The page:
As Cancer Screenings Start Back Up, Inequities Persist

Targeted Therapies in OncologyDecember 1, 2022
Volume 11
Issue 17
Pages: 12

In Partnership With


Results of a study conducted by the Community Oncology Alliance showed significant reductions in screenings at the beginning of the COVID-19 pandemic.

 Debra Patt, MD, PhD, MBA, FASCO

Debra Patt, MD, PhD, MBA, FASCO

When the COVID-19 pandemic forced patients with cancer to stay home and take extra precautions, it also forced thousands of others to delay routine screenings that would inform them of a potential cancer diagnosis. Results of a study conducted by the Community Oncology Alliance (COA) showed significant reductions in screenings at the beginning of the COVID-19 pandemic. Screenings in April 2020 compared with April 2019 showed breast (–85%), colon (–75%), prostate (–74%), and lung (–56%) cancer screenings all decreased.1

At the time of the study’s publication, lead study author Debra Patt, MD, PhD, MBA, FASCO, said that as cancer becomes more advanced, it becomes a ticking time bomb; the impact of these delayed screenings will be felt for years as rates of morbidity and mortality increase.

Now, a study from COA showed that in 2022 breast cancer screenings have increased from their 2020 lows, but screening disparities among White patients and patients from minority backgrounds have been exacerbated.2

In an interview with Targeted Therapies in Oncology™, Patt, executive vice president of policy and strategic initiatives at Texas Oncology and member of the COA Board of Directors, discussed the highlights of these studies and what the lasting impact of delayed cancer screenings could look like for patients. Moreover, she addressed what has been done about this issue and what still needs to be worked on.

TARGETED THERAPIES IN ONCOLOGY™: What are some of the highlights of the original study COA conducted?

PATT: We characterized utilization of screening, diagnostic, and treatment services for cancer in 2020 vs 2019. What we observed is that for the 6 million patients in the study, there was a substantial decrease in screens for cancer for patients with breast, colon, lung, and prostate cancer observed during 2020.

These decreases in screenings also translated into decreases in cancer-related biopsies, surgeries, and treatment. One could then estimate that the natural consequences of delays in diagnosis is that patients will present with later stages of cancer, which will increase morbidity and mortality related to those cancers.

How does that look in a real-world scenario?

[For instance,] I’m a breast cancer specialist and if we were to diagnose a patient with stage III estrogen receptor positive breast cancer this year, it would have been stage I. If that happens, the patient would [now] require more treatment; they will have to have chemotherapy, they will have to have a more aggressive surgery, and they will have to have radiation instead of maybe just surgery. What we’re observing at this point is what we call a stage migration, where patients are diagnosed at later stages of cancer, but I think that true estimates of cancer mortality will take several years to manifest.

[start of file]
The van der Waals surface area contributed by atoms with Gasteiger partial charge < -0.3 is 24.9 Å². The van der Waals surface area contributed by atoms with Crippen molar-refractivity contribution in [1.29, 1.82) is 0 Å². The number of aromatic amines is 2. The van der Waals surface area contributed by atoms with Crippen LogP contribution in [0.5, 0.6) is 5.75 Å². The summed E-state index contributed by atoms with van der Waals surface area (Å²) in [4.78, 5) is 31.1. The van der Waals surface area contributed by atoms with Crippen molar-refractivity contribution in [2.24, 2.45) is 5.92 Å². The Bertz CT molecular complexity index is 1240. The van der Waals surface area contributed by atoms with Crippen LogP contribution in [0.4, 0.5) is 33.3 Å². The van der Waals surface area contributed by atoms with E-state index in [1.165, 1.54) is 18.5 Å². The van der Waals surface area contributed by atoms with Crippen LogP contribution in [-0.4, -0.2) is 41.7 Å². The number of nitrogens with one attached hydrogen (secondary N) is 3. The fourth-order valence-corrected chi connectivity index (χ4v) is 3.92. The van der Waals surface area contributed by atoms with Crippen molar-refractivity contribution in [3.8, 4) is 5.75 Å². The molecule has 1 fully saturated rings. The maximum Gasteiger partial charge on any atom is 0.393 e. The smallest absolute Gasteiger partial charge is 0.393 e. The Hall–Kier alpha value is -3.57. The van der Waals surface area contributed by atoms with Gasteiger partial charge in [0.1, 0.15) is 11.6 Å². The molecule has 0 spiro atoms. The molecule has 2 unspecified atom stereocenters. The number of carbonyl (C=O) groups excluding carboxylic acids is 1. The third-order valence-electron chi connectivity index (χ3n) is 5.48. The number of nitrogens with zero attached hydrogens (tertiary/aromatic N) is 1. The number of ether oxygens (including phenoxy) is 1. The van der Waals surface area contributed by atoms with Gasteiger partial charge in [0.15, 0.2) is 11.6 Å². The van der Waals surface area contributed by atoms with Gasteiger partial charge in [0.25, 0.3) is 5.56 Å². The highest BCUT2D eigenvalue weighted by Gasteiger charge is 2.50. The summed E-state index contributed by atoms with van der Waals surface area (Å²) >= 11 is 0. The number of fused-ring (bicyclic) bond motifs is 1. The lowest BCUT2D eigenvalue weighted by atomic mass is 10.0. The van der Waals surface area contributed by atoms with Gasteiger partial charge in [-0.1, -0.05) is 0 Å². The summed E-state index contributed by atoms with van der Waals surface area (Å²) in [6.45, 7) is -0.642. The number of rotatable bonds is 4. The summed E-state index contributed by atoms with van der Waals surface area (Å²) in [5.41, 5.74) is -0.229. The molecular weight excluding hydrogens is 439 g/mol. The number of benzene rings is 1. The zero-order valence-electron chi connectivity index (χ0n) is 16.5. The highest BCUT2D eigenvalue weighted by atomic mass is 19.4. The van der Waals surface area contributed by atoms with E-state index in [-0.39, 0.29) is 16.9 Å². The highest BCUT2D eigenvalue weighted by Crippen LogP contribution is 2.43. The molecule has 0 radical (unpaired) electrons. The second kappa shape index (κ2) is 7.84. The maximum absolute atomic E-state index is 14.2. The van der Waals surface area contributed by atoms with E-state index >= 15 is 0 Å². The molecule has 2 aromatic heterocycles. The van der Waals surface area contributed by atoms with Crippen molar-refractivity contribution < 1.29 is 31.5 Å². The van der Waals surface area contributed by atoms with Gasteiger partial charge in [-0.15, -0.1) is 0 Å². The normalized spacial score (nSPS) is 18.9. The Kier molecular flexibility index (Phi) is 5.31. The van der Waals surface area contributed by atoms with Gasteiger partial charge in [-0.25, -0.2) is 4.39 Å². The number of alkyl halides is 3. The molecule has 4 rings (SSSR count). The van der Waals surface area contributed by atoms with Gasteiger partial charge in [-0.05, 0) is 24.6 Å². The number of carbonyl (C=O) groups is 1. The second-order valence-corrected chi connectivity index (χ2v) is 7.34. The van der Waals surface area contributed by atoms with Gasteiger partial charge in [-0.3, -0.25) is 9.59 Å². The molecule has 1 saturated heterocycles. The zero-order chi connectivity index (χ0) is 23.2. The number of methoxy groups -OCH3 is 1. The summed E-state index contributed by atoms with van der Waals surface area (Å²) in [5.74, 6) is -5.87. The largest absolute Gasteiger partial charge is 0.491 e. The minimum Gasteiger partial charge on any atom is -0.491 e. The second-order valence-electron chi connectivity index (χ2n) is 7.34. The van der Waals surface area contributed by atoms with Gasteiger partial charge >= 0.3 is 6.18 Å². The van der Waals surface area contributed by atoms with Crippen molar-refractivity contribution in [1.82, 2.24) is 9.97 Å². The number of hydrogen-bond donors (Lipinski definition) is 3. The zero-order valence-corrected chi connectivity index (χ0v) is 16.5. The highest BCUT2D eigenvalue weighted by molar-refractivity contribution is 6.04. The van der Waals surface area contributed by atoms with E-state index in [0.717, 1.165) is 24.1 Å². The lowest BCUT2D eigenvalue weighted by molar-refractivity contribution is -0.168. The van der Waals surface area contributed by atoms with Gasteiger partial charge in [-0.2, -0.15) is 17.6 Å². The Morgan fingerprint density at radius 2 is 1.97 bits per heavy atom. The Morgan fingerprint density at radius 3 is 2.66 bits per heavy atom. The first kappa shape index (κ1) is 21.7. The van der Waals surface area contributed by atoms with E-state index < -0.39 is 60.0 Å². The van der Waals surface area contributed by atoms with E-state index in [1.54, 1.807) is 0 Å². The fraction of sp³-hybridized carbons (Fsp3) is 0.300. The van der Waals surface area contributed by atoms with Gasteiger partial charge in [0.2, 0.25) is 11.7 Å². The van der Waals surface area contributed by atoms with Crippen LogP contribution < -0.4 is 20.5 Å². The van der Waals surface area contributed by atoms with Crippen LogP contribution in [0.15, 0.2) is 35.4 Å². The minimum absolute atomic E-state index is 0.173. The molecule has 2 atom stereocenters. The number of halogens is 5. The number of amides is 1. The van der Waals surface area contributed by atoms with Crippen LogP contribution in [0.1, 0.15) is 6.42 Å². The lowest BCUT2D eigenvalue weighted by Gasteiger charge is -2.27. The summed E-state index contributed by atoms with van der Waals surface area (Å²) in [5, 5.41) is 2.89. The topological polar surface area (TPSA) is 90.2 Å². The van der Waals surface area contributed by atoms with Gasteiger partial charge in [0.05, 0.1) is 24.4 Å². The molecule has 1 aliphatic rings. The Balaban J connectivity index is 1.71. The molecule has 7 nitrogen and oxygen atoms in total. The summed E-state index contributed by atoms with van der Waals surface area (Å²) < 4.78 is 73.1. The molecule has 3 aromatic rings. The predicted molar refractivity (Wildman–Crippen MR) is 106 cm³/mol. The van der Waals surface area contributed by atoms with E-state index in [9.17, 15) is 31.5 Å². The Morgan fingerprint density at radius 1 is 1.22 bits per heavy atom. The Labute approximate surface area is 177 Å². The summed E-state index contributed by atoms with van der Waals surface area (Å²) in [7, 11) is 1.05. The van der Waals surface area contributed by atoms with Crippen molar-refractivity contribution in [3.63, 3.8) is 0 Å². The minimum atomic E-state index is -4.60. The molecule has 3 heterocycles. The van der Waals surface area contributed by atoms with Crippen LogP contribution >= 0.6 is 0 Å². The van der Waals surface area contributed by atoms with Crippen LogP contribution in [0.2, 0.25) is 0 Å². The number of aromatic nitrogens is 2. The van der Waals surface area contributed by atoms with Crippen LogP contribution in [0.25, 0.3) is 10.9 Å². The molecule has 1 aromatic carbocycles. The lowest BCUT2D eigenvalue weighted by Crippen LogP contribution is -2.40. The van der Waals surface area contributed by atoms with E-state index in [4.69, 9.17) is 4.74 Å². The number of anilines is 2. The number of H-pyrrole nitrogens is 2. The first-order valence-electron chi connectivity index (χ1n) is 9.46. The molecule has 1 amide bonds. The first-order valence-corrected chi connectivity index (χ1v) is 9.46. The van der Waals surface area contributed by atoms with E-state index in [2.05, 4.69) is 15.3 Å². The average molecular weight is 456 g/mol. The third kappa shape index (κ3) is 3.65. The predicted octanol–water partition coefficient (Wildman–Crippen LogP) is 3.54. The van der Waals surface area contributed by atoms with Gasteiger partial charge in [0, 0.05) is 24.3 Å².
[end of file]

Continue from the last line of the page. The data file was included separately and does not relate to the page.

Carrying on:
How have ethnic minority groups been impacted by delays in care?

For individuals who are ethnic minorities, and individuals of lower socioeconomic status, they already have barriers to appropriate health care. During the pandemic those barriers were magnifi ed and it was more difficult for these patients to get health care.

What were some of the efforts you were a part of to address this issue?

We identifi ed a universal hotline [for people to contact so they] would understand the availability of screening studies in various communities.

That’s important because you have states where screening is available, and generally if you have commercial insurance, then screening, like a mammography, is covered. However, there’s a lot of individuals that don’t have health insurance. I live in the state of Texas, where there are about 30 million Texans, and 5 million Texans without any health insurance, so screening becomes a problem when you must pay for it.


1. New study finds COVID-19 substantially reduced cancer screenings, diagnosis, and treatments in 2020. Community Oncology Alliance. October 21, 2020. Accessed August 9, 2022.
2. Breast cancer screening rates improving from pandemic lows, but recovery remains unequal for certain minority groups. Community Oncology Alliance. March 14, 2022. Accessed August 9, 2022.

Related Videos
Related Content